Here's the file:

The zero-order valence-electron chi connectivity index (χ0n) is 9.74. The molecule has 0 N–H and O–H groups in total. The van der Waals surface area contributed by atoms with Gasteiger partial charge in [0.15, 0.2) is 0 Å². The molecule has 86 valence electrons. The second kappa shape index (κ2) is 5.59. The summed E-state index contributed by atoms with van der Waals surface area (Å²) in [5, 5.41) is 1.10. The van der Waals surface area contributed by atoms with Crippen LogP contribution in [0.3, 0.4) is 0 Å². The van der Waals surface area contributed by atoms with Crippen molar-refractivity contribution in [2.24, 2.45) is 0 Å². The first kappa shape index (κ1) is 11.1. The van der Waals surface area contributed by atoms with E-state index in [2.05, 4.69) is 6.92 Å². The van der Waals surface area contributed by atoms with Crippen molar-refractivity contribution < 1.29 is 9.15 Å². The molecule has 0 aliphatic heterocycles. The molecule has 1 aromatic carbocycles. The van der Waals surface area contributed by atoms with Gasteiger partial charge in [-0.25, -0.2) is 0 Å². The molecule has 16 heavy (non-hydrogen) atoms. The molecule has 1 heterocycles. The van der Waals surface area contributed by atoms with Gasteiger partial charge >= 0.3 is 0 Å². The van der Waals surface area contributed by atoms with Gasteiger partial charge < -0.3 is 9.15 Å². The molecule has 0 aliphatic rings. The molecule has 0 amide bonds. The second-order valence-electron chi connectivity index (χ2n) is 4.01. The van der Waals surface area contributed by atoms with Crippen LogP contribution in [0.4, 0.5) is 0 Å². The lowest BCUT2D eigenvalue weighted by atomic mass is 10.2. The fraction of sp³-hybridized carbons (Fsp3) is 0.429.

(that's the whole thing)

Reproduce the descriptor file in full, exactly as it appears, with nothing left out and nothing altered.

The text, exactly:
The zero-order valence-electron chi connectivity index (χ0n) is 9.74. The molecule has 0 N–H and O–H groups in total. The van der Waals surface area contributed by atoms with Gasteiger partial charge in [0.15, 0.2) is 0 Å². The molecule has 86 valence electrons. The second kappa shape index (κ2) is 5.59. The summed E-state index contributed by atoms with van der Waals surface area (Å²) in [5, 5.41) is 1.10. The van der Waals surface area contributed by atoms with Crippen LogP contribution in [0.3, 0.4) is 0 Å². The van der Waals surface area contributed by atoms with Crippen molar-refractivity contribution in [2.24, 2.45) is 0 Å². The first kappa shape index (κ1) is 11.1. The van der Waals surface area contributed by atoms with E-state index in [2.05, 4.69) is 6.92 Å². The van der Waals surface area contributed by atoms with Crippen molar-refractivity contribution < 1.29 is 9.15 Å². The molecule has 0 aliphatic heterocycles. The molecule has 1 aromatic carbocycles. The van der Waals surface area contributed by atoms with Gasteiger partial charge in [-0.25, -0.2) is 0 Å². The molecule has 16 heavy (non-hydrogen) atoms. The molecule has 1 heterocycles. The van der Waals surface area contributed by atoms with Gasteiger partial charge >= 0.3 is 0 Å². The van der Waals surface area contributed by atoms with Gasteiger partial charge < -0.3 is 9.15 Å². The molecule has 0 aliphatic rings. The molecule has 0 amide bonds. The second-order valence-electron chi connectivity index (χ2n) is 4.01. The van der Waals surface area contributed by atoms with Crippen LogP contribution in [0.4, 0.5) is 0 Å². The lowest BCUT2D eigenvalue weighted by atomic mass is 10.2. The fraction of sp³-hybridized carbons (Fsp3) is 0.429.